FUSD experiences budget shortfall


Isha Sanghvi

Raul Parungao explains the Budget Administration’s drafted solutions to coping with California’s decreased education funding and rising expenditure costs.

Isha Sanghvi, Staff Writer

Raul Parungao, FUSD Business Administration Superintendent, announced on Jan. 25 at the school board meeting that the district would be experiencing drastic budget shortages
in the 2017-2018 school year.

The shortfall is largely attributed to Governor Jerry Brown’s recent preliminary state budget reduction plan. Under this plan, Governor Brown plans to cut funding for
Proposition 98 – which requires a minimum percentage of the state budget to be attributed
to K-12 education funding. As a result, FUSD expects to lose 191 dollars
per student leading to a net loss of 6.3 million dollars in state funding.

Additionally, the California state government mandates that schools set aside money for certain designated programs. This, coupled with the decreased funding, places an immense burden on the school districts to adapt quickly and restructure their finance plans for the upcoming years.  

Among these mandated programs is a statewide pension plan whose cost has been increasing exponentially over the past years. The San Francisco Chronicle reported that California schools must double their contributions to the California Public Employees’ Retirement System known as CalPERS over the next six years. This, according to Budget Administration, amounts to a 5 million dollar additional cost spent by the FUSD. Teachers of the district also will enjoy a 2 percent increase in salaries in the next school year. Special education costs are expected to rise. Plans to hire more teachers due to decreased class sizes along with the aforementioned cost were all expected to be covered by the state’s annual funding for education. Irvington is not the only school to feel the pressure of the new state budget, as schools all across California are experiencing budget shortfall due to similar pressures with increasing pension costs and a raise in teacher salaries. Other highly affected counties include San Diego and San Luis Obispo.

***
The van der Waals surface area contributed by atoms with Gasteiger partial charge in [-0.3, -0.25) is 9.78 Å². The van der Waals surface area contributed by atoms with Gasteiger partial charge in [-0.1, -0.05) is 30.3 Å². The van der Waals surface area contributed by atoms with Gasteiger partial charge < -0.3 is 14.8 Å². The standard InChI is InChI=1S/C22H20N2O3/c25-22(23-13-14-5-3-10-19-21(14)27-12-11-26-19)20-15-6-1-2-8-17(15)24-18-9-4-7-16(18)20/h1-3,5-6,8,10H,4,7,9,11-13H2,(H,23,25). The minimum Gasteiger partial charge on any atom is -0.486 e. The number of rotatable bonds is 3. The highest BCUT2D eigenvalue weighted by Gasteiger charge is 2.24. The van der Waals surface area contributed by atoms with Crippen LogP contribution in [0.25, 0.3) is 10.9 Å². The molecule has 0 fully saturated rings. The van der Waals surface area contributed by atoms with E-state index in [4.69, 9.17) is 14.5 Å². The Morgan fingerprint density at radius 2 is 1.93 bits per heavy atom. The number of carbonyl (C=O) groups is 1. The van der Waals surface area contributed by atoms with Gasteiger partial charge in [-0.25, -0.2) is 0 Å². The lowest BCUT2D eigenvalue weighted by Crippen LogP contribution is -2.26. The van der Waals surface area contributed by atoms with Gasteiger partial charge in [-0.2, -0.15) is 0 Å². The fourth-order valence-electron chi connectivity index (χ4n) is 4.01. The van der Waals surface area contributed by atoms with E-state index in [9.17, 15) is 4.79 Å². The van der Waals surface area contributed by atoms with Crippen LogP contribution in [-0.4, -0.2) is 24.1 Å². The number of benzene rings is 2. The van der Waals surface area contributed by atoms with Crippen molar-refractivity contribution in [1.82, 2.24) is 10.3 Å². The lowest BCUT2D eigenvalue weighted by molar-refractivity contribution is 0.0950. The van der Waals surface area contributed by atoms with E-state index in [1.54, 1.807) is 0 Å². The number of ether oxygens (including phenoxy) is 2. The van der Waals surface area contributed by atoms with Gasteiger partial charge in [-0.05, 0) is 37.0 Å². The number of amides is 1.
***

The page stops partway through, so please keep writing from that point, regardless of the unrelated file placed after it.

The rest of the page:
But, in response, Mr. Parungao and the rest of his staff, have drafted approaches to offsetting the 23 million dollar shortfall. At the Feb. 22 school board meeting, he touched upon increasing class sizes for TK (transitional kindergarten) to second grade, postponing the district fund to replace outdated computers, as well as suspending new textbook adoption as possible solutions to balancing the budget.

“One way to look at it is that instead of cutting 23 million dollars from the classroom, because students are going to feel that, we decided to cut 7.8 million dollars with all of the various solutions added together. And on top of that, in order to balance the budget, we used some of our savings,” said Mr. Parungao, when interviewed by The Voice, “This way, our strategy has less of an impact on our students and classrooms.”

These solutions combined with money saved by the district will be able to offset the budget shortfall, but must be approved by the school board.

“We want to slowly make some changes in the hopes that the California state government may respond. Currently, the state government is sitting on billions of dollars called the rainy day fund. The state is not sending the money to education, even in these times of difficulty,” said Mr. Parungao.“We, as students and adults, must approach local legislators and the state government to give us some of these funds. After all, the rainy day fund is meant for the rainy day.”